Canada Immigration via Express Entry–How it Functions?
As it is well know by now, the concerned immigration and visa organization of Canada, namely, the Citizenship and Immigration Canada (CIC), has stopped accepting applications under the Federal Skilled Workers Program (FSWP), and so prospective immigrants to the country have geared up for Canada Immigration via Express Entry. The program is basically a recently announced new electronic system from the CIC and brought into existence to manage the applications presented for the much sought after Permanent Residency (PR).
The program will allow the CIC to assess, recruit and select trained aliens under the following economic immigration programs:
I. The Federal Skilled Worker Program (FSWP),
II. The Federal Skilled Trades Program (FSTP), and
III. The Canadian Experience Class (CEC).
IV. Provincial Nominee Program (PNP)
The Maple Leaf Country requires skilled immigrants to successfully meet its current and future labor market need, which will ensure long-term economic prosperity. Under the scheme, it is expected that petitions will be accepted from January 1, 2015. It means the program officially becomes effective and up for grabs very soon.
How the Program Works?
Now let’s find out how the scheme in question really functions! To begin with, Canada immigration-motivated candidates will fill an online Express Entry profile where in they will provide complete and all-inclusive information related to their professional skills, language proficiency, work experience, education, and other relevant details.
The aspirants–who successfully meet the criteria of any one of the federal economic immigration programs subject to Express Entry–will be placed in an Express Entry pool of candidates. In the said pool, successful candidates will be ranked against others, and only those applicants–who have excellent chances of tasting economic success in the ‘Country Located in the North of the US’ will be entertained–even as applicants with arranged job or with provincial/territorial nominations will be thereafter invited to submit an application for PR.
If an applicant, who has a job offer or provincial/territorial nomination, it is vital for him that he duly registers himself with the Government of Canada’s Job Bank only to be later connected with eligible and qualified Canadian employers or job-providers.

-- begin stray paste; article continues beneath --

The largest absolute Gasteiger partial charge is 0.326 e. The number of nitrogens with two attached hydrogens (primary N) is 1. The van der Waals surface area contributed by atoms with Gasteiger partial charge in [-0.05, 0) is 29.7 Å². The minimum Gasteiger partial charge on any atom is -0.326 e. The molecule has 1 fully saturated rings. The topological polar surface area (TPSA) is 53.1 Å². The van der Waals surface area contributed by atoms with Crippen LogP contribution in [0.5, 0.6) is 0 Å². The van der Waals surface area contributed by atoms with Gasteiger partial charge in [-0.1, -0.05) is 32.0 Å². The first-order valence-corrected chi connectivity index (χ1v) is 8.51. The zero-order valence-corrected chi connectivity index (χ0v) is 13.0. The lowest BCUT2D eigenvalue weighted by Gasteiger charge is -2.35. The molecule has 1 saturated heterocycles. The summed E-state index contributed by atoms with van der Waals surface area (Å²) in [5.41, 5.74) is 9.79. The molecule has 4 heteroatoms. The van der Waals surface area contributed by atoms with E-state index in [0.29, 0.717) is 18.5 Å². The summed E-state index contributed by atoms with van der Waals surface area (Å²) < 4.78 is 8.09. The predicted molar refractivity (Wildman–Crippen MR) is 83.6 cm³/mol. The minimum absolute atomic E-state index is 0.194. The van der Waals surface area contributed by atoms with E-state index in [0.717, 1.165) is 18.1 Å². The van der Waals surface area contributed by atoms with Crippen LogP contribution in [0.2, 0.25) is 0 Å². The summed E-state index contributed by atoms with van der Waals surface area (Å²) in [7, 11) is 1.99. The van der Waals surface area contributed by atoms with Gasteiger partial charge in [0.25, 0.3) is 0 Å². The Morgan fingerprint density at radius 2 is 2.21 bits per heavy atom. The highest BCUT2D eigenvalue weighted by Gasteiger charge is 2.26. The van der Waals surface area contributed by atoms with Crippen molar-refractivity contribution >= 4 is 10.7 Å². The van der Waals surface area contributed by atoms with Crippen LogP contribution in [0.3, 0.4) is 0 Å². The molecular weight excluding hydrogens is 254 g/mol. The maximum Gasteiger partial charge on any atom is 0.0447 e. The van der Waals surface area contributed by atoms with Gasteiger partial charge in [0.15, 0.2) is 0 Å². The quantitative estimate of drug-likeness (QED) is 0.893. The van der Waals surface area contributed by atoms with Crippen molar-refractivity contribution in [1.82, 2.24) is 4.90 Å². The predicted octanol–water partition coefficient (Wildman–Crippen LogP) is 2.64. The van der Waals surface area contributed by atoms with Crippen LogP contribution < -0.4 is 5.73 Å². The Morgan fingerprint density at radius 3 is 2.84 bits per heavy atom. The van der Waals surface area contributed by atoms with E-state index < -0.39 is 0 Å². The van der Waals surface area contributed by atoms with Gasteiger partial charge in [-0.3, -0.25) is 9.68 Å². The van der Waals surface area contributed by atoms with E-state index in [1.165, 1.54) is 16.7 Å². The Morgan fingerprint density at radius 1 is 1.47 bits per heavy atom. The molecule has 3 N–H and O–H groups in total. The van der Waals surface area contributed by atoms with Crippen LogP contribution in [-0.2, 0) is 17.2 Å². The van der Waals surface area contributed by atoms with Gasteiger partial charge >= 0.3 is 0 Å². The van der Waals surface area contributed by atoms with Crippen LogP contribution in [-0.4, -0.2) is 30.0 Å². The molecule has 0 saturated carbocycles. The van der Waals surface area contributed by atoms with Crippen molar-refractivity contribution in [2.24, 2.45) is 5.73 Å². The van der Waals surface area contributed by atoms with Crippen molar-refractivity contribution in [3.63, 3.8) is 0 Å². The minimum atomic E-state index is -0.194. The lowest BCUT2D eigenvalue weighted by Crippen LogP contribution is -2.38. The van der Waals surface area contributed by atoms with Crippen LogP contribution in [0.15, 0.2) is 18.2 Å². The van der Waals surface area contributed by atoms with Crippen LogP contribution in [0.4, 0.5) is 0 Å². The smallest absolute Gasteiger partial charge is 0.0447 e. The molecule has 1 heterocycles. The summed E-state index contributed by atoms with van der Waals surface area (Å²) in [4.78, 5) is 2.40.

However, it needs to be made rather clear that just completing an online Express Entry profile does not mean that the aspirant will receive an Invitation to Apply for Canadian PR. So one needs to be practical and keep his expectations in check. Canada Immigration via Express Entry will take less time. The complete processing is expected to be wrapped up in just six months. Yes, it is true!
As per a report, from reliable sources, the current Canadian immigration minister has stated that the candidates, who have applied via the Provincial Nominee Program, could also benefit under the program as long as the concerned province or territory brings its program under the federal one. The CIC will extend the invitation to Express Entry candidates for applying for Canadian permanent residency only and when if they have a valid job offer or a provincial or territorial nomination.
Who May Present an Application?
Now let’s take a swift look at the eligibility aspect! Under the newly announced plan, everyone will be able to submit a petition instead of only those who have relevant experience in an occupation given on the list of eligible occupations. Each applicant will be appropriately assessed on the basis of the credentials presented by him. Express Entry will not have any such occupation list and applicants will be free to present his credentials regardless of which profession he is involved with.
An investment of $14 million is expected to be made in the next two years followed by an investment of $4.7 million per year thereafter to guarantee the successful implementation of the program. The much awaited scheme is expected to make immigration to Canada highly efficient and faster, and satisfy both the applicants and the Canadian employers in the long run.